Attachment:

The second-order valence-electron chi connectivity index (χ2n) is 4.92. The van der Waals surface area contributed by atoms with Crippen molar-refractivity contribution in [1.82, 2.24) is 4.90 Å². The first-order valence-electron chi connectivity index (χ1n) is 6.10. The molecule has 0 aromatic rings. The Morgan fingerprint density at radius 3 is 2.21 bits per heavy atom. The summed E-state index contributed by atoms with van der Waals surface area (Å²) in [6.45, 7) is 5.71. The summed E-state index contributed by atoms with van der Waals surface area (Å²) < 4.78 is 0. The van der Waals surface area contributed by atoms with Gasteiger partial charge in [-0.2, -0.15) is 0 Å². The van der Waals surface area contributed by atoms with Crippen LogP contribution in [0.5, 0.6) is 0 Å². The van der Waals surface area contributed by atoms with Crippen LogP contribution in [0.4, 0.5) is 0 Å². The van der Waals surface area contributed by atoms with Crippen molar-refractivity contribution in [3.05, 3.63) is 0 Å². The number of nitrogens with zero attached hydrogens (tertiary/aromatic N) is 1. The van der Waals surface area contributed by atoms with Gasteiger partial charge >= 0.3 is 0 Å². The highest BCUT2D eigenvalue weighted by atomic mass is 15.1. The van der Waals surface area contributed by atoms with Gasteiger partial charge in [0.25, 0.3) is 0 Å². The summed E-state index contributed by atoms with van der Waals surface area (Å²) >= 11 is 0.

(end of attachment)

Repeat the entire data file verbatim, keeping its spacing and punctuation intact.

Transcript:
The second-order valence-electron chi connectivity index (χ2n) is 4.92. The van der Waals surface area contributed by atoms with Crippen molar-refractivity contribution in [1.82, 2.24) is 4.90 Å². The first-order valence-electron chi connectivity index (χ1n) is 6.10. The molecule has 0 aromatic rings. The Morgan fingerprint density at radius 3 is 2.21 bits per heavy atom. The summed E-state index contributed by atoms with van der Waals surface area (Å²) in [6.45, 7) is 5.71. The summed E-state index contributed by atoms with van der Waals surface area (Å²) < 4.78 is 0. The van der Waals surface area contributed by atoms with Gasteiger partial charge in [-0.2, -0.15) is 0 Å². The van der Waals surface area contributed by atoms with Crippen LogP contribution in [0.5, 0.6) is 0 Å². The van der Waals surface area contributed by atoms with Crippen LogP contribution in [0.4, 0.5) is 0 Å². The van der Waals surface area contributed by atoms with Crippen molar-refractivity contribution in [3.05, 3.63) is 0 Å². The number of nitrogens with zero attached hydrogens (tertiary/aromatic N) is 1. The van der Waals surface area contributed by atoms with Gasteiger partial charge >= 0.3 is 0 Å². The highest BCUT2D eigenvalue weighted by atomic mass is 15.1. The van der Waals surface area contributed by atoms with Gasteiger partial charge in [0.25, 0.3) is 0 Å². The summed E-state index contributed by atoms with van der Waals surface area (Å²) >= 11 is 0.